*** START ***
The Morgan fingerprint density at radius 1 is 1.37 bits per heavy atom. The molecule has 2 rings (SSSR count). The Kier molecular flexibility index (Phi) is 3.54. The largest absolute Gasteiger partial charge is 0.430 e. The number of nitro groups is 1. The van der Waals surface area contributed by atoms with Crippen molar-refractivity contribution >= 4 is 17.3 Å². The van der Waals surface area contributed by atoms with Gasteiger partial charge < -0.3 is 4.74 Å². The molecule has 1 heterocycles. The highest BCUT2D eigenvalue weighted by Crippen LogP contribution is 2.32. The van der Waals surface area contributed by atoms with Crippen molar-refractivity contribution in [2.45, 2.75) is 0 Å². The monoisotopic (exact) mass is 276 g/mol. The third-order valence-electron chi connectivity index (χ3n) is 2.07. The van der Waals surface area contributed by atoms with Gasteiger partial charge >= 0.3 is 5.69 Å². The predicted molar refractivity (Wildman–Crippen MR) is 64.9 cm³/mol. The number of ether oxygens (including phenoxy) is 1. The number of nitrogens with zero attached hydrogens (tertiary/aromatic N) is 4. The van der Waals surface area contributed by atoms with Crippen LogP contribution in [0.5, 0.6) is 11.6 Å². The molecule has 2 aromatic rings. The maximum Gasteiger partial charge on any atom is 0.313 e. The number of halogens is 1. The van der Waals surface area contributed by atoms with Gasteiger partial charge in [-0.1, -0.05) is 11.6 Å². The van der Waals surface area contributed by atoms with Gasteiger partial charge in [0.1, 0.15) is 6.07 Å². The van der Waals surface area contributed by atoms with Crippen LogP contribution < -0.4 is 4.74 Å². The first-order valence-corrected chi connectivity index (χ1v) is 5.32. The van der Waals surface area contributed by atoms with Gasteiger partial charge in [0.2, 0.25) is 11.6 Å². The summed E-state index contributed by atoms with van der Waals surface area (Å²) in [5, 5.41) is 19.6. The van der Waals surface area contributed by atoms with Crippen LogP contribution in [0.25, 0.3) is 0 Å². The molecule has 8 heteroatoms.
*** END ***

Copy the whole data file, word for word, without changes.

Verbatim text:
The Morgan fingerprint density at radius 1 is 1.37 bits per heavy atom. The molecule has 2 rings (SSSR count). The Kier molecular flexibility index (Phi) is 3.54. The largest absolute Gasteiger partial charge is 0.430 e. The number of nitro groups is 1. The van der Waals surface area contributed by atoms with Crippen molar-refractivity contribution >= 4 is 17.3 Å². The van der Waals surface area contributed by atoms with Gasteiger partial charge < -0.3 is 4.74 Å². The molecule has 1 heterocycles. The highest BCUT2D eigenvalue weighted by Crippen LogP contribution is 2.32. The van der Waals surface area contributed by atoms with Crippen molar-refractivity contribution in [2.45, 2.75) is 0 Å². The monoisotopic (exact) mass is 276 g/mol. The third-order valence-electron chi connectivity index (χ3n) is 2.07. The van der Waals surface area contributed by atoms with Gasteiger partial charge >= 0.3 is 5.69 Å². The predicted molar refractivity (Wildman–Crippen MR) is 64.9 cm³/mol. The number of ether oxygens (including phenoxy) is 1. The number of nitrogens with zero attached hydrogens (tertiary/aromatic N) is 4. The van der Waals surface area contributed by atoms with Crippen LogP contribution in [0.5, 0.6) is 11.6 Å². The molecule has 2 aromatic rings. The maximum Gasteiger partial charge on any atom is 0.313 e. The number of halogens is 1. The van der Waals surface area contributed by atoms with Gasteiger partial charge in [-0.1, -0.05) is 11.6 Å². The van der Waals surface area contributed by atoms with Gasteiger partial charge in [0.1, 0.15) is 6.07 Å². The van der Waals surface area contributed by atoms with Crippen LogP contribution < -0.4 is 4.74 Å². The first-order valence-corrected chi connectivity index (χ1v) is 5.32. The van der Waals surface area contributed by atoms with Gasteiger partial charge in [0.2, 0.25) is 11.6 Å². The summed E-state index contributed by atoms with van der Waals surface area (Å²) in [5, 5.41) is 19.6. The van der Waals surface area contributed by atoms with Crippen LogP contribution in [0.25, 0.3) is 0 Å². The molecule has 8 heteroatoms.